Ellora’s Cave Settles with Chris Brashear
As of April 8, 2011, the three year lawsuit between Ellora’s Cave and Chris Brashear has come to an end. On April 7, 2008, Chrissy Brashear filed suit against Ellora’s Cave alleging that she was entitled to a distribution of profits from 2005 until the date at which defendants bought out her 5% shares. EC’s response to the litigation was to not participate, which you simply cannot do in a litigation.
EC refused to give up documents such as tax returns and ledgers. The failure to respond the request for documents impaired Brashear’s ability to proceed with her claim. EC blamed it on their first lawyer who they fired. EC retained new counsel but the pattern of delay and duck continued. Brashear filed a motion for sanctions (a request asking the court to punish EC for its delinquent behavior). The court granted the motion after EC and its counsel failed to show up for a hearing. EC asked the court to set aside the sanction and promised it would deliver the documents requested by Brashear. EC never did.
Ellora’s Cave was given one last chance to respond to the discovery but instead of responding, they filed for a protective order asking the court to limit what documents EC had to produce to Brashear. The Court granted the motion in part and denied the motion in part. A pretrial hearing was scheduled.
No attorney showed up for the pretrial nor did any of the representatives for EC. As the court order noted, the court placed phone calls, waited sixty-five minutes, and still there was no response. The court then ordered a judgment against EC in favor of Brashear. (PDF order here).
Fed up with Ellora’s Cave, the court set out the behavior by EC that it characterized as contumacious. (twenty seven page ruling (PDF)).
A trial would proceed but only on the damages that Brashears was claiming. Those damages were set out in a trial brief filed by Brashears. (PDF) The trial brief laid out the calculation of damages alleged by Brashear. First, it alleged Brashear was entitled to over $140,000 in unpaid distribution. The follow table represents the distributions made to Engler and Marks from 2006 to May 17, 2010.
[table id=59 /]
The distributions in 2010 only include data up to May 17, 2010, as Ellora’s Cave has not divulged any post May 17, 2010 data. Interesting that in this period of great digital growth, EC’s profits (as seen through it’s distribution) is declining. In valuing Brashears’ 5% ownership in EC, EC’s expert is alleged to opine that Brashear’s interest in EC amounts to approximately $51,700 whereas Brashear’s expert values her 5% shares at $121,500.
The trial brief also asserts that Ellora’s Cave is diverting assets away from the company. First, by borrowing money through commercial lines of credit and loans in EC’s name and then transferring those loan funds to Engler, Marks, and others at substantially lower interest rates. Second, EC is paying above market rate rent to its landlord (who happens to be Tina Engler). For example, in 2009, the market rent is around $40,131, and EC was paying to Engler $97,200 in rent.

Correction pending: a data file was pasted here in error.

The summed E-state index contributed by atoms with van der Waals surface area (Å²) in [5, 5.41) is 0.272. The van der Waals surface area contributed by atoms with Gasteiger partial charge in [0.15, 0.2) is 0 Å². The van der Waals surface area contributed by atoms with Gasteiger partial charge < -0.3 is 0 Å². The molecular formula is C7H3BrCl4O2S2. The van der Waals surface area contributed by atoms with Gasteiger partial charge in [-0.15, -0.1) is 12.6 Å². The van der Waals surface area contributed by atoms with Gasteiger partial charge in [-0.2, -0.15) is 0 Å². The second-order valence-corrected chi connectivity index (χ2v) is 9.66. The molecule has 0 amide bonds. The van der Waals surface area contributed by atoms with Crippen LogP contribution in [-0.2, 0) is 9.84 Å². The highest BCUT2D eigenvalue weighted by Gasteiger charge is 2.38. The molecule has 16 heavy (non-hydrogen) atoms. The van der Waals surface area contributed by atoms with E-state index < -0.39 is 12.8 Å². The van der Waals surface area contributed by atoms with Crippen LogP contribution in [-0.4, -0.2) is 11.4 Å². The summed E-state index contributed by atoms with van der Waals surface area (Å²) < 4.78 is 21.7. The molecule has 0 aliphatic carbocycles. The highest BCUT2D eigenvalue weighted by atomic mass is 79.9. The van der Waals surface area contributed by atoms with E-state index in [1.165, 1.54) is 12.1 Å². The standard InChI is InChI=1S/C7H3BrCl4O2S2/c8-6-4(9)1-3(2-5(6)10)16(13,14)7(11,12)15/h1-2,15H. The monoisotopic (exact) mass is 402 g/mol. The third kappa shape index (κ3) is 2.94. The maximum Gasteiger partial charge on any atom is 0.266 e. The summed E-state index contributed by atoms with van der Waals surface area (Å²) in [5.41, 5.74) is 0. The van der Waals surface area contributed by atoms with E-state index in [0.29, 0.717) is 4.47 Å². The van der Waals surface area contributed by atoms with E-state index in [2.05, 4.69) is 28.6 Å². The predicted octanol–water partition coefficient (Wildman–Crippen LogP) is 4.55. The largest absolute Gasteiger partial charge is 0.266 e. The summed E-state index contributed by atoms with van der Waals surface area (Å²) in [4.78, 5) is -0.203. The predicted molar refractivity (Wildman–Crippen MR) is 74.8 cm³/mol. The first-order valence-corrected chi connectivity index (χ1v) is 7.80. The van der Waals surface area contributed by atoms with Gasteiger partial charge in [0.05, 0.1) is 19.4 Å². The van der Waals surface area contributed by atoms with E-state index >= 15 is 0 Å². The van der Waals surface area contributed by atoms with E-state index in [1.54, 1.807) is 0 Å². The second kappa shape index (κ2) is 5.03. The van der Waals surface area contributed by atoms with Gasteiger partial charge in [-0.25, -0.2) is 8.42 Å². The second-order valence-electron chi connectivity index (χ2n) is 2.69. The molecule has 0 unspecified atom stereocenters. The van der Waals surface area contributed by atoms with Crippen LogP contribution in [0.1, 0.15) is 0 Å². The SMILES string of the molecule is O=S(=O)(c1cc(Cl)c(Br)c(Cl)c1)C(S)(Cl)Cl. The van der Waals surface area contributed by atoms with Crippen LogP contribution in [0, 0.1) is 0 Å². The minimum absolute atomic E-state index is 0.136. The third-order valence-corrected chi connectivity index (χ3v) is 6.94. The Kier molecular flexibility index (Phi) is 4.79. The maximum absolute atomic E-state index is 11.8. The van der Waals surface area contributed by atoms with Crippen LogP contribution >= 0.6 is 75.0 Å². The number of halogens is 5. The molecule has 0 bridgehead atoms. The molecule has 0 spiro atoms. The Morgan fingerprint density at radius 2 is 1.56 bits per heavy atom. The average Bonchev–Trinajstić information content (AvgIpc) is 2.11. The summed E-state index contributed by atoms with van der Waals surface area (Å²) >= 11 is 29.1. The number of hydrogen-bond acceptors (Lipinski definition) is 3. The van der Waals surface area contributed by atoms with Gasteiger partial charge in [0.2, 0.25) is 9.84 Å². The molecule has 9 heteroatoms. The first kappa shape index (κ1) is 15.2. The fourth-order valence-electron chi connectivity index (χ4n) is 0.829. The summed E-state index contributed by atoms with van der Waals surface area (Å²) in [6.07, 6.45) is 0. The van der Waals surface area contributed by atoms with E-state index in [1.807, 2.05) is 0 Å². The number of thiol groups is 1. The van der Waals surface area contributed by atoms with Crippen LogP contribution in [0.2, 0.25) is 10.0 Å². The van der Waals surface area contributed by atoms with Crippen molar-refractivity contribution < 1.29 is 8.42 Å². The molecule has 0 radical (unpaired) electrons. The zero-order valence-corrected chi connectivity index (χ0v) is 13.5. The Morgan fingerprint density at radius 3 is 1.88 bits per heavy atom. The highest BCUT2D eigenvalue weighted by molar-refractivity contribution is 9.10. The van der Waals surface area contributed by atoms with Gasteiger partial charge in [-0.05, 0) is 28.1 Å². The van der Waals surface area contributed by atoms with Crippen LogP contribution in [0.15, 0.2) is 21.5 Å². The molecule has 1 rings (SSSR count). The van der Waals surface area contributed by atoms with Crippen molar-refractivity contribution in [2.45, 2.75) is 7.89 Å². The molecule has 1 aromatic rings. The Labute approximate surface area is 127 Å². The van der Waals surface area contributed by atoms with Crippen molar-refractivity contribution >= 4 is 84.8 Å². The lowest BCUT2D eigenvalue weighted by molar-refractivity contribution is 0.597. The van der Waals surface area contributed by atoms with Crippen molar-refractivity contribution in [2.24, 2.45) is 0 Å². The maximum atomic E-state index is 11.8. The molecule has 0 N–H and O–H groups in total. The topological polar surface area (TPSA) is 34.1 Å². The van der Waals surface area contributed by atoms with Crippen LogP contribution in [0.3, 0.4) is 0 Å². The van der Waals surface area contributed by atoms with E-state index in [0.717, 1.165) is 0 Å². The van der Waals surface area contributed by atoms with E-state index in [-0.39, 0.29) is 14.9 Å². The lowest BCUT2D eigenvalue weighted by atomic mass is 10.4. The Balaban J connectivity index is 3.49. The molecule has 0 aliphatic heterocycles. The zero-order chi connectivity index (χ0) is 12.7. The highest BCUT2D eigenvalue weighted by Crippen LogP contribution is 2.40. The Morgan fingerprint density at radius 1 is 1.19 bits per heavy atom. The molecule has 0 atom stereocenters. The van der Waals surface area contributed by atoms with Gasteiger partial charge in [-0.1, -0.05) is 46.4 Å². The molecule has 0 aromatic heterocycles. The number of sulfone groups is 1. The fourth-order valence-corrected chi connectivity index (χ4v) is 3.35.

All told, Brashears claimed about $350,000 in actual economic damages as well as damages for defamation and punitive damages (designed to “punish” the wrongdoer as opposed to “compensatory” damages that are designed to make the plaintiff “whole”) and attorneys’ fees.
The settlement is confidential (PDF) and thus we won’t know what has been paid although if Ellora’s Cave did pay in authors (as I suspect that they may have given their cash flow problems), we may see some authors’ backlists appearing on the Samhain site in the future.
Seriously? They can pay in authors? Shouldn’t they get a say in getting a new publisher or do their EC contracts read more like mortgages–Hi, we’re so grateful to have you, but we may sell you to another service provider or 10 just as soon as the ink dries. I like Samhain and have nothing against them, but if I were one of the authors being traded to settle the suit I would be beyond pissed and be contemplating action of my own against EC.
If their profits are down, which I doubt unless something shaky is going on, it’s because their quality of books have gone down. Poorly edited and most barely disguised porn. Oh there a few good ones, but if they’re not paying ALL authors, the better ones are probably submitting to Samhain instead. I’ve noticed the coming soon page is down to 2 or less pages, it used to be 5 or more.
@chanceofbooks Dorchester did it last year (or the year before?) with their bigger name authors, sold them to Avon without telling them. So yeah, I suppose Ellora’s Cave can do that.
@chanceofbooks: An author’s contract is an asset for a publisher and I’m sure that it is one of the items that banks looks at in order to extend loans and lines of credit. In the case of Ellora’s Cave, I would guess that it’s deep backlist of titles is what makes up the majority of its worth.
This may sound mean and some what harsh, but maybe if she paid more attention on her business and getting that back on track then trying to get her husband out of jail, she would not be in this position.